- Bob Morris: Pressure cooker bombs, like the one used in Boston marathon, are not new
- Morris: IEDs are effective for those who want to inflict terror and violence on people
- He says to date, the domestic and international threat of IEDS has been ignored
- Morris: The U.S. and the global community must take meaningful action against IEDs
The bombings at the Boston Marathon have brought attention to "pressure cooker bombs."
Improvised explosive devices can be constructed using everyday items, and those made with pressure cookers have been around for 40 years. The U.S. Department of Homeland Security has issued repeated warnings against IEDs made with pressure cookers.
IEDs have been used in numerous attacks in the United States, most notably the April 1995 Oklahoma City bombing; the May 2010 attack in Times Square; and failed attempts by the Underwear Bomber and the Shoe Bomber. Some experts view the aircraft used to strike the Twin Towers and the Pentagon on 9/11 as the largest IEDs ever created.
Abroad, Anders Behring Breivik, the perpetrator of the July 2011 attack in Oslo, Norway, described the IED he detonated -- before killing 77 people at a youth camp -- as a "marketing tool" for his extremist views.
IEDs are a global threat and have become an effective weapon for those who advance their cause through terror and violence. For the past several years, excluding Iraq and Afghanistan, there are on average, three IED incidents each day. The Department of Defense's Joint IED Defeat Organization has an even higher estimate of 500 IED incidents per month, again excluding Afghanistan and Iraq .
Historically, IEDs have been used in a variety of situations, including conflict and post-conflict environments (Iraq, Afghanistan, Sudan, Somalia, Israel, Lebanon and Gaza and the West Bank); illegal drug operations (Mexico, Colombia and Peru); insurgencies (Chechnya, Russia, Nigeria and Northern Ireland); election-related violence (Kenya, Nigeria and Ivory Coast); religious crises (India, Pakistan and Nigeria); ethnic conflicts (Nigeria, Rwanda, Democratic Republic of the Congo and Serbia); and other notable acts of terror (France, Norway, Russia, United Kingdom and United States).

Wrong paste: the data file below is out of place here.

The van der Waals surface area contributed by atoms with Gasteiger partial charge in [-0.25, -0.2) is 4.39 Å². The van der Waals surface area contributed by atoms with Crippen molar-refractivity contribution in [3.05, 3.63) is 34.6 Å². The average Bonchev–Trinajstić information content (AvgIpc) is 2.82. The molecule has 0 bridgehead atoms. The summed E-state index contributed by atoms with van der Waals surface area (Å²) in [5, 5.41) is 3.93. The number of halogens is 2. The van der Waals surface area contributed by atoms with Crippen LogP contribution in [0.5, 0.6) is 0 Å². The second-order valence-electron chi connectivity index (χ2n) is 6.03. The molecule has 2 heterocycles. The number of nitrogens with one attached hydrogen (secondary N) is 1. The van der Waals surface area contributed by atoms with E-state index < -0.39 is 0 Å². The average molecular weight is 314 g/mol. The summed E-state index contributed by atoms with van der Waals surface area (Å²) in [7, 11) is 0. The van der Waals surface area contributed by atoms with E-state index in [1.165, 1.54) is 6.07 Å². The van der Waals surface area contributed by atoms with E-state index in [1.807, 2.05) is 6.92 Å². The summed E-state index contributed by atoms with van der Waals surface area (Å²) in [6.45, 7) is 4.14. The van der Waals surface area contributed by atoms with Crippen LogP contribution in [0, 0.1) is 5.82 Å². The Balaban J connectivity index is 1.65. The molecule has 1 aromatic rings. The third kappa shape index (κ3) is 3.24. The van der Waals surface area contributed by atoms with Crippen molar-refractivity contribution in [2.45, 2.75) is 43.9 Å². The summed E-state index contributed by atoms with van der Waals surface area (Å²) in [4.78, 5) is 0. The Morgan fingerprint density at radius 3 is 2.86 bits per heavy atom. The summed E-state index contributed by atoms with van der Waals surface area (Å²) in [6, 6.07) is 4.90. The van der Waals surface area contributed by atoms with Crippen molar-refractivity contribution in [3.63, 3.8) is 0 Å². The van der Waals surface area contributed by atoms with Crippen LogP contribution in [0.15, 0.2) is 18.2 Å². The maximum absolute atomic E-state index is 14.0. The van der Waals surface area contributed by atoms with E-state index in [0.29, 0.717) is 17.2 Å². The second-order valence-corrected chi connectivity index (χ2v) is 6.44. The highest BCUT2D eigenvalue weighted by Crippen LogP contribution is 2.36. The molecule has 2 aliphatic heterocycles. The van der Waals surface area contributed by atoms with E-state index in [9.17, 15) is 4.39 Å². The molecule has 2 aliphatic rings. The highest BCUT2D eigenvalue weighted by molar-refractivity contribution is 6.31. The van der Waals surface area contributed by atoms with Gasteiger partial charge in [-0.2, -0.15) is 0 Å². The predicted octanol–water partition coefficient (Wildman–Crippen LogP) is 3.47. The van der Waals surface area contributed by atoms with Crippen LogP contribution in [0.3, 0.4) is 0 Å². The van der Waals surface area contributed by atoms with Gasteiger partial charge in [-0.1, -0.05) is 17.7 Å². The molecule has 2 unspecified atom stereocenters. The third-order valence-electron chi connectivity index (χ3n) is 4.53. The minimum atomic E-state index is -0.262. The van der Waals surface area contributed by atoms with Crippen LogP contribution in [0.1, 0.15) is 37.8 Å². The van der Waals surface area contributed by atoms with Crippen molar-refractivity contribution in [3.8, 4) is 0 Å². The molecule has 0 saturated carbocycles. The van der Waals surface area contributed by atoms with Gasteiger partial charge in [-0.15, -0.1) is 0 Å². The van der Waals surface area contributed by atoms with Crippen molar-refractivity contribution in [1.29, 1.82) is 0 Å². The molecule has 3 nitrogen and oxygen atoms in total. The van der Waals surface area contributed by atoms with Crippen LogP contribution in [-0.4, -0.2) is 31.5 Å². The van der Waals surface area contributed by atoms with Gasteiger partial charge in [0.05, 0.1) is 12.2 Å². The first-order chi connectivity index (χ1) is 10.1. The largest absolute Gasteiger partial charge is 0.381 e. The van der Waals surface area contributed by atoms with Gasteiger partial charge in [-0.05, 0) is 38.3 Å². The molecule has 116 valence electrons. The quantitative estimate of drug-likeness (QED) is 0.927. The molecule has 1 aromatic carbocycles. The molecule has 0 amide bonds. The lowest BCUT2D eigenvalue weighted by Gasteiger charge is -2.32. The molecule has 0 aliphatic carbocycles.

The Boston Marathon attack exemplifies what some parts of the world experience on a regular basis. According to our estimates, in the 10 days before the Boston Marathon, IEDs took the lives of more than 100 people in seven countries. And in the past 60 days, 64 people were killed in a Pakistani incident in February and 44 people were killed in a Nigerian incident in March.
The Boston attack also cast a spotlight on the severity of injuries that result from IED use. Thousands of U.S. service members, veterans and civilians around the world endure the consequences of these horrific injuries.
IEDs cause the top four injuries to veterans, including hearing loss, traumatic brain injury and post-traumatic stress. According to the Blinded Veterans Association, approximately 34% of those injured by IED blasts suffer dual sensory loss of vision and hearing in addition to the well-documented physical wounds such as loss of limbs and other permanent physical disabilities.
Treating these injuries is a challenge because the U.S. Department of Defense inadequately shares blast trauma research with the Veterans Administration and other organizations.
To date, the domestic and international threat of IEDS has been ignored. No nation has formally condemned the use of IEDs. While the United Nations annually issues a resolution condemning landmines, it has never issued a resolution condemning IEDs.
Members of the U.S. Congress have recently raised the alarm on this threat.
In May 2012, a bipartisan group of 92 members of the House of Representatives sent a letter to President Barack Obama calling for a unified U.S. strategy and international action against IEDs. So far, no adequate response from the administration has been received.
To fill this vacuum of inaction, I founded the Global Campaign Against IEDs in an effort to push for the reduction of IED use and the trafficking of IED precursor materials. Through a coalition of public, private and military efforts, we can reduce IED networks and prevent IED networks from forming.
A purely military approach has failed to stop IEDs in Afghanistan and Iraq. The solution to this dilemma, proposed by the Global Campaign against IEDs, will be comprehensive, involving public, private and military partners.
Finally, the broader global community must come together and take meaningful action against IEDs and those who use them.
Follow us on Twitter @CNNOpinion.
Join us on Facebook/CNNOpinion.